Carr suddenly wakes up next to a woman called Mira, with no recollection of the past, and follows her blindly into a strange new place where every man must fight for themselves.
A staggering nausea overcame us in the morning, or was it night? Afternoon? There was no way to tell in the windowless room where we appeared to have been left to resurrect. The first thing that I felt was a ripple effect of vibrations, an army of ants forming a tidal wave. I could see her lying next to me as the uninvited tingling sensation crawled up along the four-legged gurney below. It lingered in the sparse layer of empty space separating my skin from what seemed to be a one-piece uniform made out of fabric that I had never felt on my skin before. The first thing Mira had done was unstrapping her legs to get loose from her restraints. Then she untied me. She told me we had to go. “Carr, we have to go.”
A thin, piercing noise echoed in-between my eardrums as I tried to focus but everything remained a blur amongst the rest. Mira reached for my arm, grabbed it with both hands, and hauled my heavy body from the gurney. I shook off the last of my confusion. Her crystallized exhale formed a miniature cloud. Yet, I felt warm as the slim suit that seemed to have been crafted especially for me protected my naked skin. Mira’s hands fiddled for a zipper in the back but found nothing but a smooth continuous latex surface that reached from toe to fingertips. The only skin that could actually feel the coldness of space was our pale cheeks and damp hair.
“Go where?” I asked as if she could have known. How could she? She was as lost as I was. But it felt as if the question had to be made and she was the only one I could direct it to.
Mira told me to stop asking stupid questions like that. “I’m not staying here,” she said, and told me to bring any object that might be used as a weapon and to meet her outside the vertical door that separated us from whatever awaited us on the other side. My legs were weak; knees bending under me.
“You’ll catch up. I’ll be right outside. Give me a sec.” The fire was in her eyes, a strength I had not seen in a woman since my mother’s house burned to the ground.
Mira left and the door shut close behind her. I was alone. My eyes began to focus and I could see a metal spear, an instrument of some kind, thin but robust, lying on a side table. Its point was sharp, sharp enough to cause harm; I hoped. A tiny sensation intensified under the latex, a few inches below my left ribs. I could feel it under the skin. Not deep at all. It was right there. I tried to open the suit, tear it apart but it was unbreakable. There was nothing I could do about the small, encapsulated device that had been inserted into my body. A tracking device perhaps. I tried to pinpoint its exact location, stretching the skin but the pain was too intense. A scar must still be healing. No use poking at it. I didn’t want to risk any stitches to break open. Better let it be.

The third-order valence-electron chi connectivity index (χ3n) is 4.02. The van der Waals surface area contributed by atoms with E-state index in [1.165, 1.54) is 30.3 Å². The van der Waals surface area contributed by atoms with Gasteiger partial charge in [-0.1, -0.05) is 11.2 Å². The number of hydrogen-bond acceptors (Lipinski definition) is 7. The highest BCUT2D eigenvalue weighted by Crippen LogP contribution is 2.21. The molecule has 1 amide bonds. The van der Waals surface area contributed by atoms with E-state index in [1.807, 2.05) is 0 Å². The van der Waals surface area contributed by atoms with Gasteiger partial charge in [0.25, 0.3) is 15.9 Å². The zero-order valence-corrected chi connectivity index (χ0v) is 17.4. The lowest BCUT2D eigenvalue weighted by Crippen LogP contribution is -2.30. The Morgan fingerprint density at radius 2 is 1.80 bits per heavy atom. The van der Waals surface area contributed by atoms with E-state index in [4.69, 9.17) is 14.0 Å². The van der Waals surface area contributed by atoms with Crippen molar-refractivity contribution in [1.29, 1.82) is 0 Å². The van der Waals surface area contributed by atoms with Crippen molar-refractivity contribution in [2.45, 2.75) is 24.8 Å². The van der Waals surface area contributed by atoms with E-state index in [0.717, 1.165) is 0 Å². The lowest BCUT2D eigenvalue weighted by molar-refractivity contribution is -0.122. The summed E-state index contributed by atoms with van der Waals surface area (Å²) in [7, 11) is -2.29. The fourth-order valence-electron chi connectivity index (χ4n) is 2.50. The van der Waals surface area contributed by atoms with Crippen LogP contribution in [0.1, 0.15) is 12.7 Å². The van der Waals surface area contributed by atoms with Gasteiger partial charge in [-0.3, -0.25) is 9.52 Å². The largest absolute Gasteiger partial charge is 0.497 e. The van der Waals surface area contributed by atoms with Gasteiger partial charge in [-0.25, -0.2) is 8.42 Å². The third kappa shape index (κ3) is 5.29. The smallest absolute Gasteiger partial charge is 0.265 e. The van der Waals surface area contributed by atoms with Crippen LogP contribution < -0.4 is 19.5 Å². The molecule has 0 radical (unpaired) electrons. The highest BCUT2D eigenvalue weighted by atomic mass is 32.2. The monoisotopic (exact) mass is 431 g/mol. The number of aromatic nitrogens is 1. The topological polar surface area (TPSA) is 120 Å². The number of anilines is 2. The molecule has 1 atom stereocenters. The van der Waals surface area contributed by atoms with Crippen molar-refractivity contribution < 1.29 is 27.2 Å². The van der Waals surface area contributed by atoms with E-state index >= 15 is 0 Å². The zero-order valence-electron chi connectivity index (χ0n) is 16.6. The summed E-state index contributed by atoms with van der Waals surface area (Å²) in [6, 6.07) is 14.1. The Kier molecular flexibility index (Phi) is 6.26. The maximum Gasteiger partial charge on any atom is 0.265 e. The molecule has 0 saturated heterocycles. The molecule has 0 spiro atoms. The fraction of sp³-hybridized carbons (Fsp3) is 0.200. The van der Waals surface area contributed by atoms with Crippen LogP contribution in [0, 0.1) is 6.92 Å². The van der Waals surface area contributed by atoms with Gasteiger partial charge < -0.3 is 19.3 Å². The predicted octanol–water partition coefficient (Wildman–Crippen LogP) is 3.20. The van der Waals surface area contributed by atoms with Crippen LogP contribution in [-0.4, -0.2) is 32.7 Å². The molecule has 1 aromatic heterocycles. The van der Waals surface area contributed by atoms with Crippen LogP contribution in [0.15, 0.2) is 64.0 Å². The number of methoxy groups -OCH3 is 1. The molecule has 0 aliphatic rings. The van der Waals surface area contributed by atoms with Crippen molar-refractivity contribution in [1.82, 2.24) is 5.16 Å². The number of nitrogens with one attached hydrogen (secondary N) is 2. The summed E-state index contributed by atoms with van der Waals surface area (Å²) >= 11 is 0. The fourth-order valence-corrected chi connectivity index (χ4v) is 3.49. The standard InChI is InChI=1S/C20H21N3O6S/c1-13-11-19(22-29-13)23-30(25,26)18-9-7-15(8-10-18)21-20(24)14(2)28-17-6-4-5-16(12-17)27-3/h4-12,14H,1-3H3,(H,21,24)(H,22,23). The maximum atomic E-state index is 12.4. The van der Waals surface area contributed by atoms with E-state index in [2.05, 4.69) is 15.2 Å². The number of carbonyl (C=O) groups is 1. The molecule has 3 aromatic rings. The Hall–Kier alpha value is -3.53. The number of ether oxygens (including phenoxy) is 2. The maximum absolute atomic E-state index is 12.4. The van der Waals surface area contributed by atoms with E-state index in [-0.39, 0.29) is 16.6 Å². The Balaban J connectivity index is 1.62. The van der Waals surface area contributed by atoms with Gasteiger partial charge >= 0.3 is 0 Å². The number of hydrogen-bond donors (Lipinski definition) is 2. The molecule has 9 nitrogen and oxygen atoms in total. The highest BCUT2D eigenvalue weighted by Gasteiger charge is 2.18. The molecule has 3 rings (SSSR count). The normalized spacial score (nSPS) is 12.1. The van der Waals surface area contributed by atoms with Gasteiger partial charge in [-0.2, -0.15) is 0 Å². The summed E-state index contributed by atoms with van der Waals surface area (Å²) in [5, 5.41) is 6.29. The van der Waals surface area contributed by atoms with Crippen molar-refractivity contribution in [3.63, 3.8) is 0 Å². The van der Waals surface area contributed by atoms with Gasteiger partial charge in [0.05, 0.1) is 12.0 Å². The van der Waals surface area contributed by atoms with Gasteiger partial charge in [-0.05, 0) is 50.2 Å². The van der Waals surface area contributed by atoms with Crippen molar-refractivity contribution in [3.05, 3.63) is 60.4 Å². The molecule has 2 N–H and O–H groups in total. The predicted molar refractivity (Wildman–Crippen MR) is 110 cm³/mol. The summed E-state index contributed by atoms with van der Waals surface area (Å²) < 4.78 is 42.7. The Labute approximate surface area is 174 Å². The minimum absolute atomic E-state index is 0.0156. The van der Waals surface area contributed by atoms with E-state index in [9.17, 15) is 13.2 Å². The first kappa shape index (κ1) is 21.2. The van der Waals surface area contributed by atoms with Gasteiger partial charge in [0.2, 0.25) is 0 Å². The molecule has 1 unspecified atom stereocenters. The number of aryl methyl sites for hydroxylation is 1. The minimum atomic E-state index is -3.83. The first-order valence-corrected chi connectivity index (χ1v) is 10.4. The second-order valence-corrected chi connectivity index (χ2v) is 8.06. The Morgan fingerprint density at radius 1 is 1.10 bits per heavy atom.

Moments later Mira pulled me into the outer hallway, as the vertical door slid open, and pressed me against the wall next to her, her arm shielding me from the emptiness of the narrow passageway that extended itself into three opposite directions. “I think it’s this way,” she said. We clutched hands and agreed to be friends forever. “They all look the same but I’d be damned if this is how it ends. We gotta go. Listen, we’ll wind up dead if we don’t find a way out of this maze this very instant,” Mira told me. I believed her, handed her the metal spear and we began running as fast as our weak legs could move in the cold scentless air. A passing thought of Darwin entered my mind as fleeting as it left through my guts – adapt or die, it repeated itself inside my head. Knees were ready to fold but Mira was nowhere close to giving up. We ran as fast as we could and rushed ahead. Within minutes I saw the same hallway over and over and over again, repeating itself into oblivion. Five right turns and two left. No windows. No sign of life, and the room from which we came falling behind us, again, and again, and again.
Then, out of nowhere, a sudden burst of extreme pain moved in waves across my entire body like a thousand needles, and I could no longer feel my own arms and legs as part of me. I fell hard onto the grid floor beneath me. Convulsion took over as the muscle cramped in unison - until it all became black.
I opened my eyes only to meet Mira’s eyes staring right back at me. She hadn’t left me. I wanted to ask what had happened but was unable to. Her body pushed tight against mine in a narrow crack underneath the grid floor. I tried to speak but her hand pressed against my lips. I did nothing. Mira’s hand pressed harder and I could feel her move her body closer to mine as the space between began to vibrate in a familiar matter by the force of heavy steps. With my back against the floor I was unable to see to whom the steps belonged to as they came closer and closer, shortly passing above our heads. Mira removed her hand, and very carefully we climbed out from our hole. With eager hands Mira violently began to search the non-existent linings on my suit. Found nothing. In frustration she searched her own. “It’s the suits,” she said. “Somehow they gave you an electric charge. I could feel it. Like a thousand needles.”
“Yes, yes,” I said. “You felt it?”
“Mine too. I didn’t like it. Not a bit. What are these things?” I helped her search, pressing the fabric in-between my fingertips but nothing. I found nothing that could explain the sudden charge we had both been experiencing. Mira was about to declare her inability to find a way out, sure we had moved in circles as no stretch diverged from the other when we heard a faint sound of cheers in the distance. “Is that real, Carr? Do you hear it?” she said and grabbed onto my hand.